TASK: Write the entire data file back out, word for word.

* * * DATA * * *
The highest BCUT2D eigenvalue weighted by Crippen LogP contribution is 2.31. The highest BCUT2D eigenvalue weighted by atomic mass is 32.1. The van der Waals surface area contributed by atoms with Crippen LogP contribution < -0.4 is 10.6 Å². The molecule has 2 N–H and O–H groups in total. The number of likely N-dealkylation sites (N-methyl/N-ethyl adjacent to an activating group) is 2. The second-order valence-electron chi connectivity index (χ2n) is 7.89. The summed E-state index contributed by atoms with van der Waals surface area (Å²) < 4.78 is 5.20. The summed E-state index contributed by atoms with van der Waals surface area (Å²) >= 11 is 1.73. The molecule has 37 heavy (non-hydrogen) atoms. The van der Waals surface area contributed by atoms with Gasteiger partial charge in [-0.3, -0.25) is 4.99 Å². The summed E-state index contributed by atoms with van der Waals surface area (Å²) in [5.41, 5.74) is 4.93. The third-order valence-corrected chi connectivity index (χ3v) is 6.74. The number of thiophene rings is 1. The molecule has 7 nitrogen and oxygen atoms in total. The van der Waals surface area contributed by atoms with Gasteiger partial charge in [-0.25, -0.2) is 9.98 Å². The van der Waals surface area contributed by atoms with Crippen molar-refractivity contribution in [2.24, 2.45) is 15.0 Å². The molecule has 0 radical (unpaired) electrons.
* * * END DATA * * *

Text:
The highest BCUT2D eigenvalue weighted by Crippen LogP contribution is 2.31. The highest BCUT2D eigenvalue weighted by atomic mass is 32.1. The van der Waals surface area contributed by atoms with Crippen LogP contribution < -0.4 is 10.6 Å². The molecule has 2 N–H and O–H groups in total. The number of likely N-dealkylation sites (N-methyl/N-ethyl adjacent to an activating group) is 2. The second-order valence-electron chi connectivity index (χ2n) is 7.89. The summed E-state index contributed by atoms with van der Waals surface area (Å²) < 4.78 is 5.20. The summed E-state index contributed by atoms with van der Waals surface area (Å²) >= 11 is 1.73. The molecule has 37 heavy (non-hydrogen) atoms. The van der Waals surface area contributed by atoms with Gasteiger partial charge in [-0.3, -0.25) is 4.99 Å². The summed E-state index contributed by atoms with van der Waals surface area (Å²) in [5.41, 5.74) is 4.93. The third-order valence-corrected chi connectivity index (χ3v) is 6.74. The number of thiophene rings is 1. The molecule has 7 nitrogen and oxygen atoms in total. The van der Waals surface area contributed by atoms with Gasteiger partial charge in [-0.25, -0.2) is 9.98 Å². The van der Waals surface area contributed by atoms with Crippen molar-refractivity contribution in [2.24, 2.45) is 15.0 Å². The molecule has 0 radical (unpaired) electrons.